ORLANDO, Fla. — A gunman who shot and killed a singer who rose to fame after appearing on “The Voice” traveled to Orlando from another Florida city specifically to attack her and then fatally shot himself, authorities said Saturday.
Orlando Police Chief John Mina said at a news conference that the suspect, identified as 27-year-old Kevin Loibl of St. Petersburg, Florida, didn’t appear to know Christina Grimmie personally. Grimmie was shot to death after giving a concert in Orlando on Friday night. She died early Saturday.
“She was doing a meet-and-greet, just signing autographs and selling merchandise. This white male approached her and opened fire, striking her,” Mina said. “We believe he came here to commit this crime.”
The 22-year-old singer from New Jersey finished third during season six of NBC’s “The Voice” in 2014, competing on the team of Maroon 5 star Adam Levine. She began amassing a following on YouTube as a teenager, gripping online viewers with her powerful renditions of hit songs. Her videos on YouTube have garnered millions of views.
In an earlier statement, police said Grimmie had performed with the band Before You Exit at The Plaza Live in Orlando. The concert ended around 10 p.m., and Grimmie was shot as she signed autographs for fans at a merchandise table in The Plaza Live concert venue.
Grimmie’s brother, Marcus, immediately tackled the gunman, who then shot and killed himself during the struggle, police said. They credited the singer’s brother with preventing the gunman from hurting others. Around 120 others were in The Plaza Live at the time.
“Very heroic actions by Marcus Grimmie to jump in and it definitely could have prevented further loss of life,” Mina said.
After the concert, 17-year-old Kaitlin Martin was standing with a group of other fans outside The Plaza Live, waiting for members of Before You Exit to come out, when she heard several loud “pops.”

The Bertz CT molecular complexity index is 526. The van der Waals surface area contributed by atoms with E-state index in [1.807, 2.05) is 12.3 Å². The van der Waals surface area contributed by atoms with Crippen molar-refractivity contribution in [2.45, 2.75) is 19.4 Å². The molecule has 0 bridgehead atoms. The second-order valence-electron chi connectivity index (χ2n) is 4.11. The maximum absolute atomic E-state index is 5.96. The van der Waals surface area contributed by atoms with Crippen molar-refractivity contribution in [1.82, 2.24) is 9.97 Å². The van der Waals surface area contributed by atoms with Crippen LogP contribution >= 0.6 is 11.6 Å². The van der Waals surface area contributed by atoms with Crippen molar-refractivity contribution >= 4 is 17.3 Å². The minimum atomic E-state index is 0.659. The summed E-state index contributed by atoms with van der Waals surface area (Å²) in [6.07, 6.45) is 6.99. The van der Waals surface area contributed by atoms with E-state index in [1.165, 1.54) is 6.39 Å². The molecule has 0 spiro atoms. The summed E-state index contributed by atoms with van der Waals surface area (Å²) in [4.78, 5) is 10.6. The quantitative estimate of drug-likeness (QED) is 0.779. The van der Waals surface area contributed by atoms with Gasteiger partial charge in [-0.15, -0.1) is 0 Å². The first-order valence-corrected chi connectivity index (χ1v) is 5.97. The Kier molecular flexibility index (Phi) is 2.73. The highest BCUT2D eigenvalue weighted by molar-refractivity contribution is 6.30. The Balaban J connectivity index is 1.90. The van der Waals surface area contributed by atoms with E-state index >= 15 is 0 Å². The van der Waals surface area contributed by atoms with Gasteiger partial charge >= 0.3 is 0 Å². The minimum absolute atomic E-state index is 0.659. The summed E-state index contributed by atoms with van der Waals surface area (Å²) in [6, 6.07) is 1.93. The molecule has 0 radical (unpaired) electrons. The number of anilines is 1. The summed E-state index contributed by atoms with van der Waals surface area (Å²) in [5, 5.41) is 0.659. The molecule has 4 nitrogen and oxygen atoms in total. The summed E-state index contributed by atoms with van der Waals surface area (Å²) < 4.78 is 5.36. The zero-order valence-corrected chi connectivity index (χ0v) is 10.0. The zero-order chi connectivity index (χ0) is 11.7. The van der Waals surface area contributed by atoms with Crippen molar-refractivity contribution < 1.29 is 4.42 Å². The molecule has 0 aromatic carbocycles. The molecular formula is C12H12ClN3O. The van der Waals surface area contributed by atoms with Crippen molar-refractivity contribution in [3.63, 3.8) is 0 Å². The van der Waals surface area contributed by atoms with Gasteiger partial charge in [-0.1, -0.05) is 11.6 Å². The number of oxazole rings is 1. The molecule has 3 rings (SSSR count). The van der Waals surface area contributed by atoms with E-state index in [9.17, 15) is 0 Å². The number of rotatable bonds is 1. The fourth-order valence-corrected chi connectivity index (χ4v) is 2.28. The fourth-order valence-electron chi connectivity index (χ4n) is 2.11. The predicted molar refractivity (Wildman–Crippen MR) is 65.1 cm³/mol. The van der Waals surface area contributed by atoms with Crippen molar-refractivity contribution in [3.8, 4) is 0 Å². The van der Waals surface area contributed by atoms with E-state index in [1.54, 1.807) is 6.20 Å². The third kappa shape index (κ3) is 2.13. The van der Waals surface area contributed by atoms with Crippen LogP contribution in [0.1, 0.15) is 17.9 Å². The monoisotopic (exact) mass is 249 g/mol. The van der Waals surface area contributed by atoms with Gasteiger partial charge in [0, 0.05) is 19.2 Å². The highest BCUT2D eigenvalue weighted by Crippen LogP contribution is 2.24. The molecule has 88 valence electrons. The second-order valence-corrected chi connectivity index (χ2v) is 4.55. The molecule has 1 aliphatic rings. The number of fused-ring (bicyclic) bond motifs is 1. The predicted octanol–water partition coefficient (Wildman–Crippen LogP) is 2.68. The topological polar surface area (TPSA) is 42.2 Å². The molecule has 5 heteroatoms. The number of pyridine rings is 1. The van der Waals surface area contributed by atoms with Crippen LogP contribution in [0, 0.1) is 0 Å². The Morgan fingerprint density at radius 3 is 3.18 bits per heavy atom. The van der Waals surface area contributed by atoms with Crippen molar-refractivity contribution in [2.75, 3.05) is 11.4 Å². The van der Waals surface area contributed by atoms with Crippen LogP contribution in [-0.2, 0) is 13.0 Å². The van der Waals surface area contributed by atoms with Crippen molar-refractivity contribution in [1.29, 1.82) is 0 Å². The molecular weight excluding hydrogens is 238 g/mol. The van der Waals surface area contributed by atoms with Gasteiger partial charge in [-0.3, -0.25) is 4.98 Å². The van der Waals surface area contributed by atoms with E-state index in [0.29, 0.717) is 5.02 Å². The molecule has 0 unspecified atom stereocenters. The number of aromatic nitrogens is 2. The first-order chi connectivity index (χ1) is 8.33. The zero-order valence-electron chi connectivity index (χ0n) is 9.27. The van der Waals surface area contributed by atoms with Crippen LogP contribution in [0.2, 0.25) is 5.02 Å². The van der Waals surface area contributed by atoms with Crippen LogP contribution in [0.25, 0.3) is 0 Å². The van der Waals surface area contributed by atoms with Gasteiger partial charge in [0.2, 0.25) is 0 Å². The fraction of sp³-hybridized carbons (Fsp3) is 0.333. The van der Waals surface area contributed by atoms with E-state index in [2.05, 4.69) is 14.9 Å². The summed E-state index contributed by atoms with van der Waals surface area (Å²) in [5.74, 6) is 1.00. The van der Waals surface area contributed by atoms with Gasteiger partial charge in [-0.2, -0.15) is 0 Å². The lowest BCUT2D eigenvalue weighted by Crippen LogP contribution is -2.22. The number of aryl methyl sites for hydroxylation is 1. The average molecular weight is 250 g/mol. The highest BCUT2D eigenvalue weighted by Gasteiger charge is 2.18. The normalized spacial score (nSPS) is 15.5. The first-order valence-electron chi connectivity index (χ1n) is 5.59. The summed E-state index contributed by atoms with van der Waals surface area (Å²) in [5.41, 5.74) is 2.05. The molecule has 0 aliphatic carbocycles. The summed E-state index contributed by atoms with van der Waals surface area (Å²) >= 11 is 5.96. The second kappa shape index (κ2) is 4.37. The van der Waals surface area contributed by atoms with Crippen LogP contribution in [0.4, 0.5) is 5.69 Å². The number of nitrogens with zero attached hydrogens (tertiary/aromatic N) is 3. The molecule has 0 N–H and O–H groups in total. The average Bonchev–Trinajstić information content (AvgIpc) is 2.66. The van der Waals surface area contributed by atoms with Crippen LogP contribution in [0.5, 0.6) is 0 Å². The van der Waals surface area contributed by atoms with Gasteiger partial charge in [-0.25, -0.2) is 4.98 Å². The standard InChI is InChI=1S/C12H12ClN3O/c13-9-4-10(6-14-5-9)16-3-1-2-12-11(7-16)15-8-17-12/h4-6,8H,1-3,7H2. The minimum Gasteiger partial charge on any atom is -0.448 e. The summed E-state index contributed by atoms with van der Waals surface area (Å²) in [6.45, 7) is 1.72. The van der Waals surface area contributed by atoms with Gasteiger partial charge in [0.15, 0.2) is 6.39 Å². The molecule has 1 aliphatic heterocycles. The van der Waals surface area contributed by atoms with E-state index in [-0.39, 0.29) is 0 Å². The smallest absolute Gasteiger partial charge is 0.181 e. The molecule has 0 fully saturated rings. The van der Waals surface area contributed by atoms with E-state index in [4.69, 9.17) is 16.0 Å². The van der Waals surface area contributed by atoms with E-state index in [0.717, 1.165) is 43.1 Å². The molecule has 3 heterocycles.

“We thought at first they were balloons … but then security started running all over the place yelling at people to get out because someone has a gun and someone is shooting. Everyone is just running all over the place,” said Martin, who traveled to see to the concert from Brunswick, Georgia. “It was chaos.”
Martin said she was unsettled knowing the suspect had watched the concert in the same audience she was in.
“This person was in the crowd with us, and while we were singing, having a great time, he was there with different intentions,” she said.
Detectives were searching Loibl’s cellphone and social media accounts looking for clues as to a motive, Mina said, but they weren’t aware of any history of stalking of Grimmie by the suspect.
At Loibl’s home, in St. Petersburg, someone had left a note on the front door, expressing the “deepest sorrow” for the loss “to the family, friends & fans of the very talented, loving Christina Grimmie.” The note said there would be no other comment. No one answered the door to the one-story house that had a rusted, metal animal trap in the yard.
Loibl had on him two handguns, two loaded magazines and a hunting knife, Mina said.
There were unarmed security guards at The Plaza Live and they checked bags and purses for contraband, but there were no metal detectors or pat-downs of people as they entered The Plaza Live, he said.